A call for papers is a standard way of generating interest and scholarship for a given academic subject. With this post I’d like to suggest something a little different, namely, a call for songs. By this I mean a call to enlist artists of all types to engage with the insights of Ernest Becker and thereby move said insights to a broader audience. Note that this call isn’t directed to the artists themselves, but rather to each of us, whether an artist or not. I myself am not an artist. Perhaps in my next incarnation. Nevertheless, I owe my initial exposure to Becker to the film Flight From Death, most certainly a great piece of art. Imagine the possible impact of a popular song or a great piece of poetry or visual art. There is certainly plenty of room in the non-documentary film category. What about theater? Imagine a Beckerian reworking of some Shakespeare. The possibilities are endless.
Here is a great example of what I’m talking about. A couple from Australia, Adrian and Francesca Bell, have written a children’s book that is premised on the notion that mortality salience is our primary repression. It is entitled Mother Moth and acknowledges Ernest Becker in the front material of the book. The fact that this material is aimed at a relatively young audience is wonderful because learning through stories comes naturally to us all. A work like Mother Moth is the artistic spoonful of sugar that helps Becker’s medicine go down. You can get a feel for Mother Moth at the following site:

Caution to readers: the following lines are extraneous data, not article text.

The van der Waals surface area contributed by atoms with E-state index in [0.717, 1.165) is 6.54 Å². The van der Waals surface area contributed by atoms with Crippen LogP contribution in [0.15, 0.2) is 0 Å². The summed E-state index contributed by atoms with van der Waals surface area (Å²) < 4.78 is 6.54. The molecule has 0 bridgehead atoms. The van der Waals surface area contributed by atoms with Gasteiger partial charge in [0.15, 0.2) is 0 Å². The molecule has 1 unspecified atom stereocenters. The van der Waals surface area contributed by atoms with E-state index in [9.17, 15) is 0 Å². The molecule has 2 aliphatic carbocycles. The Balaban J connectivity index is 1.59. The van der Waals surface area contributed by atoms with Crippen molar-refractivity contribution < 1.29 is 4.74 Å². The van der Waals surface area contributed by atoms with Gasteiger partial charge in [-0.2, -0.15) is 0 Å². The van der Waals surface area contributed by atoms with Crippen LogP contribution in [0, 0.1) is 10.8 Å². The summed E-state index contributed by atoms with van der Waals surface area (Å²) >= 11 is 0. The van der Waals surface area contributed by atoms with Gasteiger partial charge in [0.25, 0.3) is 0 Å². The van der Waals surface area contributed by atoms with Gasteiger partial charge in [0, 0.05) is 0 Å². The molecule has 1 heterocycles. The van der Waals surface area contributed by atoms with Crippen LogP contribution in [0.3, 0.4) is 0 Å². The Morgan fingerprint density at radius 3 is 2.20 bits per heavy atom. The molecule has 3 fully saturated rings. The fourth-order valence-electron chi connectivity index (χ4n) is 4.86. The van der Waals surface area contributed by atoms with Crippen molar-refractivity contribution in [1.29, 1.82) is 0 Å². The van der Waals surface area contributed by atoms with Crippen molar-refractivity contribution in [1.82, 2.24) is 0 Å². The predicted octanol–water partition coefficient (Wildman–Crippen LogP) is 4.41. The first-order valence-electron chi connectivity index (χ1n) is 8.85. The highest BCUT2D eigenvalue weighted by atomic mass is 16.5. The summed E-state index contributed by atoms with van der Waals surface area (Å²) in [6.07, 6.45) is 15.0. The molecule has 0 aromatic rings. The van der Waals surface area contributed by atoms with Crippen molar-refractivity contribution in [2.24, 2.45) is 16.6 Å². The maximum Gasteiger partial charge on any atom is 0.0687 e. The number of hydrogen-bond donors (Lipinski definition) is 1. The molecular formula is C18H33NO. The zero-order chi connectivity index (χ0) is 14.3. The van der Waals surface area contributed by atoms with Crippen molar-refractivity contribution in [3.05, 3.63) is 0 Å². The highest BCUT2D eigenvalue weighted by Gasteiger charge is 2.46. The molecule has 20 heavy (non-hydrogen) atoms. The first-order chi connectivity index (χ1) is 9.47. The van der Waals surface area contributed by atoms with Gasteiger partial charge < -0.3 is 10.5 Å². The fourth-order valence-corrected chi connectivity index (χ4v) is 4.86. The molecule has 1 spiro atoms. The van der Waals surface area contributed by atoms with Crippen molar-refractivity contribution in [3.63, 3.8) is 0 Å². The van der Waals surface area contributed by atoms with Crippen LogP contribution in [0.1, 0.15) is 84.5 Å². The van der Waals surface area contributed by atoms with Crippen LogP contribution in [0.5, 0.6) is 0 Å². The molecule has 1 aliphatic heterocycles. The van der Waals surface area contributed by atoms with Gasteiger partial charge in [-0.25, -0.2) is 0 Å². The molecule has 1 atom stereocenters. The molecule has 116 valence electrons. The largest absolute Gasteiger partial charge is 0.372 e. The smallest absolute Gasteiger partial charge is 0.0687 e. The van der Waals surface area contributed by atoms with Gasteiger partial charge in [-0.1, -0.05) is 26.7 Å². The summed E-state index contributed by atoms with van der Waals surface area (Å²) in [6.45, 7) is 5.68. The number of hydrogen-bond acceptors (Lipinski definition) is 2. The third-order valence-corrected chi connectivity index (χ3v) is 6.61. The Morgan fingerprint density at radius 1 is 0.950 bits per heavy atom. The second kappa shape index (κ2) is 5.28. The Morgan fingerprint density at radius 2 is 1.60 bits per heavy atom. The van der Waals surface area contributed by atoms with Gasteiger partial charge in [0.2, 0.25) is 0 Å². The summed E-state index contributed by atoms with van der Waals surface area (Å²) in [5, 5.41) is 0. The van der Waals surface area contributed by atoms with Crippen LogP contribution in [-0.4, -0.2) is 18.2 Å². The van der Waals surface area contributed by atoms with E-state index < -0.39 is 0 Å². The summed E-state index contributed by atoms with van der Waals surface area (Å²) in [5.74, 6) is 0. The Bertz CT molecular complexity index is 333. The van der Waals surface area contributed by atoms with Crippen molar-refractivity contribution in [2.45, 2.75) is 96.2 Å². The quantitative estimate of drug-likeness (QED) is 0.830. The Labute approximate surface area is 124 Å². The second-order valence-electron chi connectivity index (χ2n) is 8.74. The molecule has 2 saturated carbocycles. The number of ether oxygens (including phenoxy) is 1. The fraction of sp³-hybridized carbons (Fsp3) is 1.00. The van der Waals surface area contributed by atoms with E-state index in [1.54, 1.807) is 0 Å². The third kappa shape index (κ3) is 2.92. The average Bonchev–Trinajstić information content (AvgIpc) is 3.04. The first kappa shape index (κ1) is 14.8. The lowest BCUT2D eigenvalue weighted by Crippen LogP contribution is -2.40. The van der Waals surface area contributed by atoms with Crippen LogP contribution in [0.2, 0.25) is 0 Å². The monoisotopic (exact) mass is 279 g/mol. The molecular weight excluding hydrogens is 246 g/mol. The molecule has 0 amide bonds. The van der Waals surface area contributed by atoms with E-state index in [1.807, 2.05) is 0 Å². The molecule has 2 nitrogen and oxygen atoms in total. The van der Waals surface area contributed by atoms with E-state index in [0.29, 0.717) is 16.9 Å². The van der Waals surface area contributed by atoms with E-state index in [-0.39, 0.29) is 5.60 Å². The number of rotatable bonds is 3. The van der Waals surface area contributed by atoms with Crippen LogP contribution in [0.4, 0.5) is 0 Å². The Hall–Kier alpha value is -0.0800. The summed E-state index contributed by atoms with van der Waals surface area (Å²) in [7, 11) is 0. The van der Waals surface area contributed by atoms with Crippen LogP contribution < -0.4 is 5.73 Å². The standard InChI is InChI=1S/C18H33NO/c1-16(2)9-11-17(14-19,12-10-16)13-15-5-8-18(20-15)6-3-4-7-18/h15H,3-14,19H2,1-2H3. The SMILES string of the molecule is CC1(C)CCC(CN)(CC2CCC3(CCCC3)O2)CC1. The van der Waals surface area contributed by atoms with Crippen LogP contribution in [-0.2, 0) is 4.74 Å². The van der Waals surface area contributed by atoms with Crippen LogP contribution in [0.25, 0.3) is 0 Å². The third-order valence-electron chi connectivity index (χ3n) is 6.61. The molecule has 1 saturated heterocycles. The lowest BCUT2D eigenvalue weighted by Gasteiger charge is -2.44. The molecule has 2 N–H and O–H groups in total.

Returning to our role in calling forth the songs, how do we decide who to call? This is the easy part. The artist you should call is the one you know—the one next to you at the pub, the concert, the gallery event. This process has a very serendipitous aspect to it. A bit like the parable of the sower, we have no way of knowing where our work will find fertile soil. The novelist Tom Robbins found his literary voice when he attended and reviewed a concert by The Doors. Within two weeks of seeing them he had begun his first novel, Another Roadside Attraction. Who could have predicted that? Similarly, given the power of Becker’s work, if enough of us make a conscious effort to engage artists there is no telling what fruit it will bear. There’s an artist out there waiting for you. Happy hunting!